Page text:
(This is irrelevant to many professions and pursuits, but it certainly common to high-achieving business people, athletes, and musicians. And high achievement is what this article is about,)

            Bob Weisenberg

          • Eric Normand says:

            I was discussing with my girlfriend, who disagreed with me that belief plays a minor role.

            I asked her more about it. She meant that sometimes you need to believe in yourself. So I asked her what she meant. She meant that sometimes all of your friends tell you you are wrong or even crazy for believing what you believe, despite the evidence you have to believe it.

            And I think she's absolutely correct. Sometimes the social factors are so strong that you will contradict your own experience. In this sense, you should believe in yourself. I happen to think that this "belief in yourself" is part of critical thinking. Peer pressure and other tactics act on your need to belong; but your rationality should prevail. In support of trusting your own reasoning, I think this story is useful. I think the story goes further than that, into wishful thinking territory.

            The point is that this same idea can be used to get you to believe in someone's idea. It's easy to buy into someone's beliefs because they are dealing with something that has emotional resonance. The story of Bannister is emotional. It is triumphant. But we shouldn't neglect to apply our own intelligence to it, and attempt to understand how the story is constructed.

            At the same time, if we find it inspiring, we should seek out the facts of the story so that we can apply them to our own lives.

            To shed some personal light on the story:

            I have been told this same story repeatedly since elementary school. It has created this pressure on me to dream outlandish dreams and to feel inadequate for not achieving them. The story implies that the bigger and more impossible the dream, the bigger the payoff. These dreams have only led to disappointment for me. Deconstructing the mythology of our culture is important to becoming aware of how we make decisions.

          • Tup says:

            Not to oversimplify this whole conversation, but I think the story (as it relates to the importance of belief) boils down to this: You will have a much better chance at acheiving a task if your mindset is such that said task is acheivable/attainable/etc. If you say, "this math class is so hard…I'll probably fail", then your mindset is such that the task is impossible (at least for you), and as a result, your chances for success are quite low. On the other hand, if you say, "this math class is hard, but people have been passing these classes for years, so there is a way to get this done", then you are more willing to exhaust your resources in persuit of that goal (like Banister with his crazytraining routine…he didn;t just believe it was possible, he also felt he could be the first).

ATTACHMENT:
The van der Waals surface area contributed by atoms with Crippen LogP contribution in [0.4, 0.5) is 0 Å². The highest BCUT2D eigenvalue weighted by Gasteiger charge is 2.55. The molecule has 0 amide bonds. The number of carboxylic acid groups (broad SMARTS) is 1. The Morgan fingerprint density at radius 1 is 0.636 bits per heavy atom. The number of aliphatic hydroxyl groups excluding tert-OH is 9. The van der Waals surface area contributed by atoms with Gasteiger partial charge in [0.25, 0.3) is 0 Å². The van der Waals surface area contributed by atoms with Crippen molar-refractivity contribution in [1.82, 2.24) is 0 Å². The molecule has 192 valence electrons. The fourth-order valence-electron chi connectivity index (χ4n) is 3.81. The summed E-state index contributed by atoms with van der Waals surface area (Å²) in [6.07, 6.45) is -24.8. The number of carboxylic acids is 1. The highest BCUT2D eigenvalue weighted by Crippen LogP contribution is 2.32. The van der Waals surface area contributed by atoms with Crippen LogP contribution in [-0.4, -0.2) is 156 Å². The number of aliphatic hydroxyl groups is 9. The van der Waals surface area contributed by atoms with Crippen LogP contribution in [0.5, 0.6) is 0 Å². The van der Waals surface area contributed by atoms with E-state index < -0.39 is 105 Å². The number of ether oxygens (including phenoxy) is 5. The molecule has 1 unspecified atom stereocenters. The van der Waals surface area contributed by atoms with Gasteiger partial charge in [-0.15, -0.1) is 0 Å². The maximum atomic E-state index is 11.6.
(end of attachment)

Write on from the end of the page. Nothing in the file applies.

8. carlonhaas says:

    This is an excellent article. Many self-help books pretty much cover the same old stories. The 4 minute mile is popular. I find that they way they frame the story is important.

    They argue that once the 4-minute mile was broken, it was quickly broken by others. Hence, the power of belief.

    But I scoff at this rationale. For example, Mike Powell broke Bob Beamon's long jump record that stood for 23 years until Mike Powell broke it. But how come there aren't a flood of long jump record breakers?

    Is it because no one believes the new record can be broken?

    I think the 4-minute mile is just another form of inspiroof (proof by inspirational story).

    I agree with Bob in the comments that belief does count for something. I mean if I don't think I can do something, I probably won't even attempt it.

    But to say that I can do something because I believe is can is another matter. someone might believe they can fly if they drop enough acid, but that doesn't mean it's gonna happen. And I think that was the point of this post. Self-help books frame these stories as inspiroof of positive thinking. But in reality, good training is the more likely reason for the accomplishment.

    But training hard doesn't really sounds so sexy as thinking positively, does it?


    • Well put, Carlon. I agree with you belief is only one of the critical factors, but it's got to be on the list.

      I want to repeat what I wrote earlier–that most self-help books are 90% about the other factors, not belief. You'd never know this by the come-on and the cover, but when you look inside most of them, they all say, "OK, once you believe, here's what you have to do to make your dream a reality–word hard, think critically, build relationships, and get the right training.

      So, in reality, even the very book that are being excoriated here largely agree with Eric if you look even a little bit beyond the surface!

      That's why these books often have such a great impact. They get stuck people off their duffs and then give them the highly practical logic rational path to go after their dream. If they don't get there, so what. They still got a lot farther than they would have if they had stayed on their overly self-doubting duffs. (Boy that has a nice ring to it–"overly self-doubting duffs".)

      Certainly worked for me over and over again.

      Bob Weisenberg

  9. Old Runner says: